Sustainable jewelry designs, ethically handcrafted.
When people talk about “sustainable jewelry” or “ethical jewelry” the focus is almost always on materials. And while avoiding “blood diamonds” and “dirty gold” is a great place to start, the conversation shouldn’t end there. In fact, the WAY your jewelry is crafted is just as important, and this is my inspiration for every design.
My mission is to handcraft uniquely beautiful jewelry that’s safe for you to wear, safe for the environment, and safe for me to create. It’s designed to last you a lifetime with the dream that these special pieces will become family heirlooms.
Traditional jewelry fabrication – even exquisitely handmade pieces, usually involves the use of hazardous chemicals and fire. Things like cyanides, acids, solvents, compressed gases, investment dusts, polishing compounds, and solders.
At dirtypretty, we do things differently. I use NONE of these toxic materials. In my studio you’ll find white vinegar, Simple Green biodegradable cleaner, baking soda, soap, and water.
With dirtypretty artwear, I’ve challenged myself to discover what I can create with old school techniques that involve little more than simple bench tools and good old fashioned elbow grease. So far, the possibilities are endless! Designing from this ethos allows me to offer the world beautiful, modern rustic jewelry pieces that are truly one of a kind and carry a feeling of “doing good” in the world when wearing them.
What I do:
– I am an Ethical Metalsmith.
– Dirtypretty uses recycled sterling silver, ethically mined gold, and alternative metals like iron and steel.
– 100% recycled and recyclable packaging.
– Each piece is created, one at a time, with my own two hands in my studio on our sustainable, permaculture homestead.
– Patina (darkening) of silver for aesthetic effect is done with eggs layed by our chickens or occasionally with Liver of Sulfur, a naturally occurring sulfur compound that’s rendered inert with simple baking soda and is a wonderful fertilizer for our brilliant blue hydrangeas.
– Hand polish each piece using successive grit papers and physical labor.
– I use local suppliers whenever possible to support small businesses and limit our carbon footprint as much as possible.
– We return all precious metal scraps to our supplier so they can be recycled into new metal sheet and wire.
What I don’t do:
I don’t use fire
-This means I avoid the acid pickling solutions necessary for removing fire scale (darkening) that occurs on metals when heated.
– This also means that every hammer stroke has to count. I have to be precise when I shape the metal because there are no do-overs. When metal is hammered or bent it becomes “work hardened” and the only way to soften it again is through heat treatment. THIS is why I practice so much before new designs are launched!
– The dangers of wildfires are a very real threat here in the summertime, but I sleep well knowing there are no flammable gases on our property and there’s no open flame in my studio.
I don’t solder
– Often full of lead and cadmium, the act of soldering requires fire, acid pickles, and flux (a chemical necessary for solder to flow, often containing harmful chemical compounds like fluoride.)
– Instead I find ways to use “cold connections” in all designs like handmade rings or rivets and weaving/wrapping techniques.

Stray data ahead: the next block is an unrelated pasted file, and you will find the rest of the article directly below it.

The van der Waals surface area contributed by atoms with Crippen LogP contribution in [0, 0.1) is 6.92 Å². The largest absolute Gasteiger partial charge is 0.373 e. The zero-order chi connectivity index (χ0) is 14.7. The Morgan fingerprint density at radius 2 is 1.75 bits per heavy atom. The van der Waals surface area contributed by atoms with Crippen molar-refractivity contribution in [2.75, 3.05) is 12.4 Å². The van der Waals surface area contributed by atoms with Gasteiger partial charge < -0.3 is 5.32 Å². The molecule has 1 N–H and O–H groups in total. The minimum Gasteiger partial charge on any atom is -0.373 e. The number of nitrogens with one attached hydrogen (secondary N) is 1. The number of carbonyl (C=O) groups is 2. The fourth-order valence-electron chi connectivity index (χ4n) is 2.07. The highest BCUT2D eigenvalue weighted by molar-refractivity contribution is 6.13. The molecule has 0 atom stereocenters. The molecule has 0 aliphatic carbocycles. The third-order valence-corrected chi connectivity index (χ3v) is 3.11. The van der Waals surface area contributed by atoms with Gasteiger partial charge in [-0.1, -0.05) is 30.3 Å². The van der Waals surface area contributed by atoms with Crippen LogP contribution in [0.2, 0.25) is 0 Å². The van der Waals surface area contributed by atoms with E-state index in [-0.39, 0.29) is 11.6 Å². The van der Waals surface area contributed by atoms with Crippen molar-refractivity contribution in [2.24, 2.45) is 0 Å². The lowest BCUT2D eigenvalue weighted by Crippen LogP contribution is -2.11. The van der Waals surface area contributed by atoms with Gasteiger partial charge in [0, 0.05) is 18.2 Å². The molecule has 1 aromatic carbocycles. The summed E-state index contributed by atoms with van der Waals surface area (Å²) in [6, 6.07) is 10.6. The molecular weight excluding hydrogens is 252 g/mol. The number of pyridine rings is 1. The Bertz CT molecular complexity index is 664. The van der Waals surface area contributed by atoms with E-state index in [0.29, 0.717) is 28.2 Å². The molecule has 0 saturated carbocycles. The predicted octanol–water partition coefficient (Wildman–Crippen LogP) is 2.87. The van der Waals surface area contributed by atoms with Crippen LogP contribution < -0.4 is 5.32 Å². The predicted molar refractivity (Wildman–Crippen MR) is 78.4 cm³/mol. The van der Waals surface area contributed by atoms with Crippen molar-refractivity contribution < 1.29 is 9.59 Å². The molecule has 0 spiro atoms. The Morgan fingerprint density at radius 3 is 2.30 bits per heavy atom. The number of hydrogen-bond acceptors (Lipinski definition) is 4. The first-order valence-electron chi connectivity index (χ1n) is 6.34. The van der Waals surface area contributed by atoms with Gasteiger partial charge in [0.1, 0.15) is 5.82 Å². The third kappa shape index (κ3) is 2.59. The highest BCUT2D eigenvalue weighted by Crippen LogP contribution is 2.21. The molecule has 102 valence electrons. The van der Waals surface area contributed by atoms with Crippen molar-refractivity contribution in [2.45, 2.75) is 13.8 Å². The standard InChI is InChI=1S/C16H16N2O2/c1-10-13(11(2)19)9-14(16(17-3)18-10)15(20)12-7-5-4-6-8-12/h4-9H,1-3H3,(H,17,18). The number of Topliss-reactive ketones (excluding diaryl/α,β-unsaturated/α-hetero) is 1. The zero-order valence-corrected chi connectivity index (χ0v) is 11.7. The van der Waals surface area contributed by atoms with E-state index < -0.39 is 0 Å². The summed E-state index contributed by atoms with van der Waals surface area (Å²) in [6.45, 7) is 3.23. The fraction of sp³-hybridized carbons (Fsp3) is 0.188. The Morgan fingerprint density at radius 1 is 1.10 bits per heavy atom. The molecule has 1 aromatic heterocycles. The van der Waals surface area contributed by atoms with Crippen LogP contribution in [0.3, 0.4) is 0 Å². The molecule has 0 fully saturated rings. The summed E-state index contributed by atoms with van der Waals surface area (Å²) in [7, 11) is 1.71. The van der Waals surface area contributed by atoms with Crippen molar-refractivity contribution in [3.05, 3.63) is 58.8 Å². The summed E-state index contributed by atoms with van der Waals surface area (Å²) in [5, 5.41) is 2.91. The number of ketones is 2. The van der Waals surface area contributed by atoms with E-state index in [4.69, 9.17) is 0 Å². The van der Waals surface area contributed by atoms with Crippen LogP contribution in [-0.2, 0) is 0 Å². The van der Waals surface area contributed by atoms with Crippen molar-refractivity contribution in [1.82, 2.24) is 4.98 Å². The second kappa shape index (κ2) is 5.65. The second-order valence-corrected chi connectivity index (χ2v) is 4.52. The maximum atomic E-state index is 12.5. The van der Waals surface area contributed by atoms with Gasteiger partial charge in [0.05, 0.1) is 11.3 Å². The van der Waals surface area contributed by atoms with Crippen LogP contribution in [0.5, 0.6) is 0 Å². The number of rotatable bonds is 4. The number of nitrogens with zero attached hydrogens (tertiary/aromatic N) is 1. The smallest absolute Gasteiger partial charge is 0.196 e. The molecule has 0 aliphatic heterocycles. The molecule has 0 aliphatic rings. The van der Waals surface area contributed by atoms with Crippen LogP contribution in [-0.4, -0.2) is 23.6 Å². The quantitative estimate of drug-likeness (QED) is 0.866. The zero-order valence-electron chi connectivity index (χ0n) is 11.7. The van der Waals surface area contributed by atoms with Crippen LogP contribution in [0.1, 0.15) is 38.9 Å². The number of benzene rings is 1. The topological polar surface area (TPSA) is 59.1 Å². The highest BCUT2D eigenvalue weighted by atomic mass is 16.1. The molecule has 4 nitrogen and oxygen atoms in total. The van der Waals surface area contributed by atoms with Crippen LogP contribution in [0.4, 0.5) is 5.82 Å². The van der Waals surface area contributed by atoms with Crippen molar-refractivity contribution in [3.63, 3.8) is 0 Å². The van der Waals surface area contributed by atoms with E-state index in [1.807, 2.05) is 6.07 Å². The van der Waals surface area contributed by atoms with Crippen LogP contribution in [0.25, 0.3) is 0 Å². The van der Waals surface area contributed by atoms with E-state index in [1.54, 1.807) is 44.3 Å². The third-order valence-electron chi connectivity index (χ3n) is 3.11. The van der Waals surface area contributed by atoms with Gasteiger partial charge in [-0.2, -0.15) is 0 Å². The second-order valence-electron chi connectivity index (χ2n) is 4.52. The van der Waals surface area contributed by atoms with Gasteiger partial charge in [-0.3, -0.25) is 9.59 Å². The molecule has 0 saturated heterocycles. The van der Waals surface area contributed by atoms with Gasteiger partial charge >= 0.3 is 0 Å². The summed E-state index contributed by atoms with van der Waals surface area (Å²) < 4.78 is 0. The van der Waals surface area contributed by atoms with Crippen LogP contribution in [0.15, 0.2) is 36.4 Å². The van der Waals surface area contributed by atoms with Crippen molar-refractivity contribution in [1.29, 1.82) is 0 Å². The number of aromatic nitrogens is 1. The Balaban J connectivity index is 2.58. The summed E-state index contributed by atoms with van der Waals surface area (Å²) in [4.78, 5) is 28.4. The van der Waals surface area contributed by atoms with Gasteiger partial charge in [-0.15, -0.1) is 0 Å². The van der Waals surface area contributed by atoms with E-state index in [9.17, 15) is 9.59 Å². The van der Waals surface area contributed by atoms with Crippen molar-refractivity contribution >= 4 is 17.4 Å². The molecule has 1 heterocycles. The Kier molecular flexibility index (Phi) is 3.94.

I don’t do casting
– No mass made jewelry here! Every component is individually fashioned, and by not casting I avoid atmospheric ozone depleting sprays (to release pieces from their molds) and the burn off from casting wax which can contain sulfur and chlorine gases.
I don’t do plating
– Plating operations generate hazardous wastes when the plating solution is rinsed off jewelry pieces and contaminate the rinse water. I don’t use any plated silver or gold in my designs.
I don’t use polishing compounds
– Why would I use a product that bears a warning label stating “This product contains a chemical known to the State of California to cause Cancer, birth defects and other reproductive harm”?? I’m a healthy individual with 2 strong arms and a willingness to do things by hand. Polishing papers, a respirator, and some safety glasses for me are all I need.
Now, I’m not going to lie. Sometimes I’m jealous of the extremely beautiful things people create when they use techniques that involve fire and chemicals. But until I’ve run out of ideas rooted in our mission statement, I’m just not going to go there. This is my way of contributing to the change I want to see in the world. I believe that simple, sustainable, and responsible is beautiful and I feel proud to wear it.
Nothing is ever a perfect practice, though, and we’re still looking for ways to improve our process and make dirtypretty artwear the very best it can be.
Our goals for the (near) future:
1. Generate the small amount of electricity required with a bicycle generator. (What I make with my hands will be powered by my feet!!)
2. Continue to have conversations with our material suppliers and push them to be transparent about their mining and fabrication processes. If we don’t like what we hear – we get new suppliers.
3. Develop a jewelry collection designed to raise funds for specific charitable organizations. Each year, in honor of October’s Breast Cancer Awareness Month, we do a local sale to benefit Gilda’s Club. We want to do more good!
4. Continue to direct profits from dirtypretty artwear into our permaculture farm “Earthling Revolution” so that we may grow a surplus of food to donate to our local food bank and food swap held at the mercantile.
So this is what we’re doing. Trying to make a difference one piece of art at a time. Let us know what you think, we’d love to hear from you! Let’s build awareness through conversation and connection, since we’re all in this together, right?
Thanks for taking the time to read this, and much love to all you Earthlings!!
amy, mark, & ruby